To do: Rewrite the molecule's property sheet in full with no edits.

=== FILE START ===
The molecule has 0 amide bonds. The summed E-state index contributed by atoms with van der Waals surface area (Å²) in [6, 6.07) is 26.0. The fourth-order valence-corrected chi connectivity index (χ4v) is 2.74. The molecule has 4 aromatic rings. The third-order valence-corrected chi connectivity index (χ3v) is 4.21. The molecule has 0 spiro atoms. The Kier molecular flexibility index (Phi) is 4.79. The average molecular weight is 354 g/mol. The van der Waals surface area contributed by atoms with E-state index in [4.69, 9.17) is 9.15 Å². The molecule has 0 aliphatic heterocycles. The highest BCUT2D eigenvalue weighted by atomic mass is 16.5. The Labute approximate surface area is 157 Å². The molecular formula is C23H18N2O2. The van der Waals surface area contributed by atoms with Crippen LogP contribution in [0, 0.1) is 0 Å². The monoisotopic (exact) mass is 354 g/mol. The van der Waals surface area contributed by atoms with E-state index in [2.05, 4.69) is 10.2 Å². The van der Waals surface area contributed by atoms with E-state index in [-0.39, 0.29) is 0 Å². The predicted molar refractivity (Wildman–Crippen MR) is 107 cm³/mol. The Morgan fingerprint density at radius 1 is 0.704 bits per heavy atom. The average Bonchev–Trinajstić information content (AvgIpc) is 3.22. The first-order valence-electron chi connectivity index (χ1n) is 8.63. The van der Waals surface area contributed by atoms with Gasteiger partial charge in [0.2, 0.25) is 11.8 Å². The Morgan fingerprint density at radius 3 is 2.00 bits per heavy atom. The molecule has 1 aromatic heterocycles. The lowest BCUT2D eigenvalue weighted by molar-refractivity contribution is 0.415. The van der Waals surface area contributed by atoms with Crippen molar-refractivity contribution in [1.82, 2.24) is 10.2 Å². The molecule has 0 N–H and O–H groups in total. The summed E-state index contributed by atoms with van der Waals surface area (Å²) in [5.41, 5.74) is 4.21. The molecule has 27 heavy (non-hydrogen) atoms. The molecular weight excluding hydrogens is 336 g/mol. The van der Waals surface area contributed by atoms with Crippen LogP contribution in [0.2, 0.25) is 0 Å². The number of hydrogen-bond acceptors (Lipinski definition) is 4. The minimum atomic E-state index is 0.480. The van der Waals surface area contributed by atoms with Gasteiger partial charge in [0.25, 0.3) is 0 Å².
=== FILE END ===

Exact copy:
The molecule has 0 amide bonds. The summed E-state index contributed by atoms with van der Waals surface area (Å²) in [6, 6.07) is 26.0. The fourth-order valence-corrected chi connectivity index (χ4v) is 2.74. The molecule has 4 aromatic rings. The third-order valence-corrected chi connectivity index (χ3v) is 4.21. The molecule has 0 spiro atoms. The Kier molecular flexibility index (Phi) is 4.79. The average molecular weight is 354 g/mol. The van der Waals surface area contributed by atoms with E-state index in [4.69, 9.17) is 9.15 Å². The molecule has 0 aliphatic heterocycles. The highest BCUT2D eigenvalue weighted by atomic mass is 16.5. The Labute approximate surface area is 157 Å². The molecular formula is C23H18N2O2. The van der Waals surface area contributed by atoms with Crippen LogP contribution in [0, 0.1) is 0 Å². The monoisotopic (exact) mass is 354 g/mol. The van der Waals surface area contributed by atoms with E-state index in [2.05, 4.69) is 10.2 Å². The van der Waals surface area contributed by atoms with E-state index in [-0.39, 0.29) is 0 Å². The predicted molar refractivity (Wildman–Crippen MR) is 107 cm³/mol. The Morgan fingerprint density at radius 1 is 0.704 bits per heavy atom. The average Bonchev–Trinajstić information content (AvgIpc) is 3.22. The first-order valence-electron chi connectivity index (χ1n) is 8.63. The van der Waals surface area contributed by atoms with Gasteiger partial charge in [0.2, 0.25) is 11.8 Å². The Morgan fingerprint density at radius 3 is 2.00 bits per heavy atom. The molecule has 1 aromatic heterocycles. The lowest BCUT2D eigenvalue weighted by molar-refractivity contribution is 0.415. The van der Waals surface area contributed by atoms with Crippen molar-refractivity contribution in [1.82, 2.24) is 10.2 Å². The molecule has 0 N–H and O–H groups in total. The summed E-state index contributed by atoms with van der Waals surface area (Å²) in [5.41, 5.74) is 4.21. The molecule has 27 heavy (non-hydrogen) atoms. The molecular weight excluding hydrogens is 336 g/mol. The van der Waals surface area contributed by atoms with Crippen LogP contribution in [0.2, 0.25) is 0 Å². The number of hydrogen-bond acceptors (Lipinski definition) is 4. The minimum atomic E-state index is 0.480. The van der Waals surface area contributed by atoms with Gasteiger partial charge in [0.25, 0.3) is 0 Å².